One of the television networks has a slogan about “must see T.V.” This morning’s The Arizona Republic has a devastating report from intrepid columnist Laurie Roberts, Probate judge violates ethics code. It is must read rede.
Ms. Roberts has been covering the Maricopa County, Arizona Probate Courts and has repeatedly asserted that the local probate courts are not doing enough to protect the interests of vulnerable wards like Marie Long, whose $1.3 million net worth was eviscerated by fiduciaries, caregivers and lawyers while under the supervision of the probate court. See Old lady could use a lot less court protection.
But now comes this morning’s report, that the judge in Long’s case supposedly sent an ex parte email with a draft copy of her proposed order to counsel on one side soliciting review and comment while not informing the other lawyers on the other side, the ones arguing on behalf of ward Marie Long. This is a departure from the practice in some courts where prevailing party counsel is asked in open court by the judge to prepare the proposed draft order for the judge’s review.
Although the Arizona Supreme Court has already empaneled a 17 member commission to look at the state’s probate courts and to make recommendations for possible improvement, I’m not sure whether or not this morning’s newsworthy development will prompt further inquiry from Arizona’s Commission on Judicial Conduct.
(7) A judge shall accord to every person who has a legal interest in a proceeding, or that person’s lawyer, the right to be heard according to law*. A judge shall not initiate, permit, or consider ex parte communications, or consider other communications made to the judge outside the presence of the parties concerning a pending or impending proceeding except that:
(a) Where circumstances require, ex parte communications for scheduling, administrative purposes or emergencies that do not deal with substantive matters or issues on the merits are authorized; provided:
(i) the judge reasonably believes that no party will gain a procedural or tactical advantage as a result of the ex parte communication, and
(ii) the judge makes provision promptly to notify all other parties of the substance of the ex parte communication and allows an opportunity to respond.
(b) A judge may obtain the advice of a disinterested expert on the law* applicable to a proceeding before the judge if the judge gives notice to the parties of the person consulted and the substance of the advice, and affords the parties reasonable opportunity to respond.
(c) A judge may consult with court personnel* whose function is to aid the judge in carrying out the judge’s adjudicative responsibilities or with other judges.
(d) A judge may, with the consent of the parties, confer separately with the parties and their lawyers in an effort to mediate or settle matters pending before the judge.
(e) A judge may initiate or consider any ex parte communications when expressly authorized by law* to do so.
The proscription against communications concerning a proceeding includes communications from lawyers, law teachers, and other persons who are not participants in the proceeding, except to the limited extent permitted.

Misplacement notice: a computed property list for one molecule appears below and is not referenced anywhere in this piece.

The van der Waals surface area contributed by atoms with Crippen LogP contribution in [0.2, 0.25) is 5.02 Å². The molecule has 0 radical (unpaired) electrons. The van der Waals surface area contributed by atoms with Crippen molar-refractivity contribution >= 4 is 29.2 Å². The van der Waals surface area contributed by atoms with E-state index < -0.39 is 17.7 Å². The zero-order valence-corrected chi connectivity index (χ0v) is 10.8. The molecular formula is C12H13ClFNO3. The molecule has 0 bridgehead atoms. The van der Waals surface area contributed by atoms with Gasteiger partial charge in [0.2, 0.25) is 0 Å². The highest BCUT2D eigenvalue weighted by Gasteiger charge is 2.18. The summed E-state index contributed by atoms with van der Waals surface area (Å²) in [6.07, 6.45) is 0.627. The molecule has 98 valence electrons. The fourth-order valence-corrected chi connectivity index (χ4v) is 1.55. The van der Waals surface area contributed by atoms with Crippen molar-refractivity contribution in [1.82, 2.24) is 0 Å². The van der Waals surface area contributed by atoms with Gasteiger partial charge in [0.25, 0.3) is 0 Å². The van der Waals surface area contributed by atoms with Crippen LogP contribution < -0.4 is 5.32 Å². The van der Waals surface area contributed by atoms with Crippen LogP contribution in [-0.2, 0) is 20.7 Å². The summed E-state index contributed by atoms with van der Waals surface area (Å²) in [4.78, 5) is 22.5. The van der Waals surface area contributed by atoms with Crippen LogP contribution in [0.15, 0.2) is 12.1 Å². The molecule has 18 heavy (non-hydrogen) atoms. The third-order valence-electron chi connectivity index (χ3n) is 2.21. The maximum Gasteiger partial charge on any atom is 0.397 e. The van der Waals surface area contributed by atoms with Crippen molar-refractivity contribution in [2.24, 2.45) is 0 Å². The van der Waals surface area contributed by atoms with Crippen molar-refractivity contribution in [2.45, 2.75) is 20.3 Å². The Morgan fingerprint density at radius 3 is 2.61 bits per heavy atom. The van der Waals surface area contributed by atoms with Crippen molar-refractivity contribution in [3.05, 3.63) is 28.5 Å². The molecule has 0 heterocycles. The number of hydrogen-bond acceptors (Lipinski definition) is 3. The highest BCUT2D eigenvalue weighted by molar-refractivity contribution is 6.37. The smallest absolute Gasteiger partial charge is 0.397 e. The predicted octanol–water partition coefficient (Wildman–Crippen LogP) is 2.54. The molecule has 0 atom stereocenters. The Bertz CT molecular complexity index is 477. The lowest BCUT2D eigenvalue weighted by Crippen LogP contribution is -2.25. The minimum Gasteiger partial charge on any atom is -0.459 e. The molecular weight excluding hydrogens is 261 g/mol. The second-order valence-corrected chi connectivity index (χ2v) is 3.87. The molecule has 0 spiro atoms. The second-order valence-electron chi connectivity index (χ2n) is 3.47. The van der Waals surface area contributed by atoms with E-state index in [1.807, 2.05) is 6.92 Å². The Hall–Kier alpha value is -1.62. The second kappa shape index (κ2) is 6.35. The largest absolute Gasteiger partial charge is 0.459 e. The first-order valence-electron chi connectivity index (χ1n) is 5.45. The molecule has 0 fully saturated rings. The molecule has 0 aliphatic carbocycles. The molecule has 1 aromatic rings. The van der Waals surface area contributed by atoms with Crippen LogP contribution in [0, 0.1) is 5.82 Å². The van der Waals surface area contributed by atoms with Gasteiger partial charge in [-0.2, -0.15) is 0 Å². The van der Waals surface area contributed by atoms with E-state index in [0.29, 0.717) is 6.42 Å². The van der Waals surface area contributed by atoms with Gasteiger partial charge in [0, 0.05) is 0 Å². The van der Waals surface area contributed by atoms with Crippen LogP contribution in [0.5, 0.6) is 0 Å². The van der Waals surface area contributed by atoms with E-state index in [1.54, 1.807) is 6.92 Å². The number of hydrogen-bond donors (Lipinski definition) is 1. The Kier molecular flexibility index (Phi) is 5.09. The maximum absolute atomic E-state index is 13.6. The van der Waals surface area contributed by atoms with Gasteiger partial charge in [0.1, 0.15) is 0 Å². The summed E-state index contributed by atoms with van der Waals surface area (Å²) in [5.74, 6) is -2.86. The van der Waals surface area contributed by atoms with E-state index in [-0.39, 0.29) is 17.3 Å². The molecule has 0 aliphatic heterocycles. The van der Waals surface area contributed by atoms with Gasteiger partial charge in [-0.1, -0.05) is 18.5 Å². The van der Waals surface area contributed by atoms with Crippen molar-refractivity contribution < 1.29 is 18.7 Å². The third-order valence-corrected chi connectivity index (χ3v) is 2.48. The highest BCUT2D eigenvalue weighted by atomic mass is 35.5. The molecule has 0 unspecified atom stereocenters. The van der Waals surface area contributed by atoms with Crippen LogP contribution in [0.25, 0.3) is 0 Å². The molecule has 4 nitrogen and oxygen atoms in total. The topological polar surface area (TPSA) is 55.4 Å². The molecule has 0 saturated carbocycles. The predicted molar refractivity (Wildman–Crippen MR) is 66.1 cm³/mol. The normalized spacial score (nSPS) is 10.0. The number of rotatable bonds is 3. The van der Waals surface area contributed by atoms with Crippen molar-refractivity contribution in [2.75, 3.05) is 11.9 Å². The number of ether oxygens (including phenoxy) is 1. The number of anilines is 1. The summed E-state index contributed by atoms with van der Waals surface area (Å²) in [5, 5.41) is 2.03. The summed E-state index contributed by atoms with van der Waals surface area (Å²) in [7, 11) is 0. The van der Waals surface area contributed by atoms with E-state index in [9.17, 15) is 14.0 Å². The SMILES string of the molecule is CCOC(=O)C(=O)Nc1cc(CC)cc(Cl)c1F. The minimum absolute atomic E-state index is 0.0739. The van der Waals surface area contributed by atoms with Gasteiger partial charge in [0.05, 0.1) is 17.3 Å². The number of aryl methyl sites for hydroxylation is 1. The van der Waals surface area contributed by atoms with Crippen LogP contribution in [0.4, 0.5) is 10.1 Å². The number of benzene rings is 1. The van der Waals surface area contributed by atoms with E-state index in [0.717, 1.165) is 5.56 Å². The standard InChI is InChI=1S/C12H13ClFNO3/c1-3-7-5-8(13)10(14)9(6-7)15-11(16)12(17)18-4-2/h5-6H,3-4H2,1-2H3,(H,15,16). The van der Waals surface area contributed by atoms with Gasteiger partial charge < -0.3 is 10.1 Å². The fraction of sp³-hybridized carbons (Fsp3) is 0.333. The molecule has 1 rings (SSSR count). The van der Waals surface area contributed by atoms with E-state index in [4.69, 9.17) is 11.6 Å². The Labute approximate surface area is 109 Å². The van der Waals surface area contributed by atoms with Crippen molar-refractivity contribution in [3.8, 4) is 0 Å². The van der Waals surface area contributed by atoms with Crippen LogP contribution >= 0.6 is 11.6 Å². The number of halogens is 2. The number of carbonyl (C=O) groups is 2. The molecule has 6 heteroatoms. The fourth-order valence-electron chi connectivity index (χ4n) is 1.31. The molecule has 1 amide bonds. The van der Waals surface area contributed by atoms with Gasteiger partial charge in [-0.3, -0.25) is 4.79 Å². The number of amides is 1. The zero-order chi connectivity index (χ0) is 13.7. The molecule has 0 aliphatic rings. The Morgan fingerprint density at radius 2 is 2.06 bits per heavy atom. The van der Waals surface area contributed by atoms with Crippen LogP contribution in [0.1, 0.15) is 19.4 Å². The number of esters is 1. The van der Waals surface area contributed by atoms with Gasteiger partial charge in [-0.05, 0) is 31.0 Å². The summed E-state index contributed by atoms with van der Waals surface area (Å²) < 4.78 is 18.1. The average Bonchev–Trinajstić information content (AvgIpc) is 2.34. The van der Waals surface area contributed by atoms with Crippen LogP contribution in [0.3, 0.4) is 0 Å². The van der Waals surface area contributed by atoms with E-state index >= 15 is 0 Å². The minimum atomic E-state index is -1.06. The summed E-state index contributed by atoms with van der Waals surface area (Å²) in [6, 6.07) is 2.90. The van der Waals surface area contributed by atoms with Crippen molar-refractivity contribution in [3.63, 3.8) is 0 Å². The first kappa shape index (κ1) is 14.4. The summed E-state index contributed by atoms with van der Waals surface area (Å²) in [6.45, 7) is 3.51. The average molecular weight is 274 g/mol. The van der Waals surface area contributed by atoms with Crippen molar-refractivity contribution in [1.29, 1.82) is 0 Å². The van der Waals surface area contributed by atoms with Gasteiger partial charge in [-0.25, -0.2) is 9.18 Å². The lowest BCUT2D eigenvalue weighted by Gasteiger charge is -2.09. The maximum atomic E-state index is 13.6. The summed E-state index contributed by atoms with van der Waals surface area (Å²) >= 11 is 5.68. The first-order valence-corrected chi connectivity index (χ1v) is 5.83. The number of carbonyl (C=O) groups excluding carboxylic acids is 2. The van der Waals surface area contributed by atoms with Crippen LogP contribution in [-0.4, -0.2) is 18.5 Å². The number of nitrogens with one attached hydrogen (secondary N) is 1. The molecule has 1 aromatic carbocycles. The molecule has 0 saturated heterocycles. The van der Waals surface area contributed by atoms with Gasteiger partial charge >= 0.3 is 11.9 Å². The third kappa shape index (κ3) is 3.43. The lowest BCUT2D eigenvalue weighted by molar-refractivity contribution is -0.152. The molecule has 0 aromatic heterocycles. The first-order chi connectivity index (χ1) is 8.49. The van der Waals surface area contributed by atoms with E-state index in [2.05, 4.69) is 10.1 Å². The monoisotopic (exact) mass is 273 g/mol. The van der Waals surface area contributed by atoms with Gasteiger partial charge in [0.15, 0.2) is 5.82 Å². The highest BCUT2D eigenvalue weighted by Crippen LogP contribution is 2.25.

To the extent reasonably possible, all parties or their lawyers shall be included in communications with a judge.
Whenever presence of a party or notice to a party is required by Section 3B(7), it is the party’s lawyer, or if the party is unrepresented the party, who is to be present or to whom notice is to be given.
An appropriate and often desirable procedure for a court to obtain the advice of a disinterested expert on legal issues is to invite the expert to file a brief amicus curiae.
Certain ex parte communication is approved by Section 3B(7) to facilitate scheduling and other administrative purposes and to accommodate emergencies. In general, however, a judge must discourage ex parte communication and allow it only if all the criteria stated in Section 3B(7) are clearly met. A judge must disclose to all parties all ex parte communications described in Sections 3B(7)(a) and 3B(7)(b) regarding a proceeding pending or impending before the judge.
A judge must not independently investigate facts in a case and must consider only the evidence presented.
A judge may request a party to submit proposed findings of fact and conclusions of law, so long as the other parties are apprised of the request and are given an opportunity to respond to the proposed findings and conclusions.
A judge must make reasonable efforts, including the provision of appropriate supervision, to ensure that Section 3B(7) is not violated through law clerks or other personnel on the judge’s staff.
If communication between the trial judge and the appellate court with respect to a proceeding is permitted, a copy of any written communication or the substance of any oral communication should be provided to all parties.
The ABA’s Model Rule is just that, a model, which state jurisdictions can wholly adopt or modify piecemeal. Ultimately, it is the individual jurisdiction’s ethical rules and codes of conduct that are determinative.
Under Arizona Ethical Rule 3.5, during a court proceeding a lawyer may not communicate ex parte with judges unless authorized to do so by law or court order. It remains to be seen if the disciplinary Sword of Damocles falls on the lawyers involved for supposedly and belatedly self-reporting the ex parte communications. As for the probate judge involved, although she is now retired, the question of her conduct in Marie Long’s case, if reviewable, comes within the ambit of the Rules of the Commission on Judicial Conduct.
I don’t have more time this morning to weigh in further but recommend Laurie Roberts’ must read column. There will be more follow-up.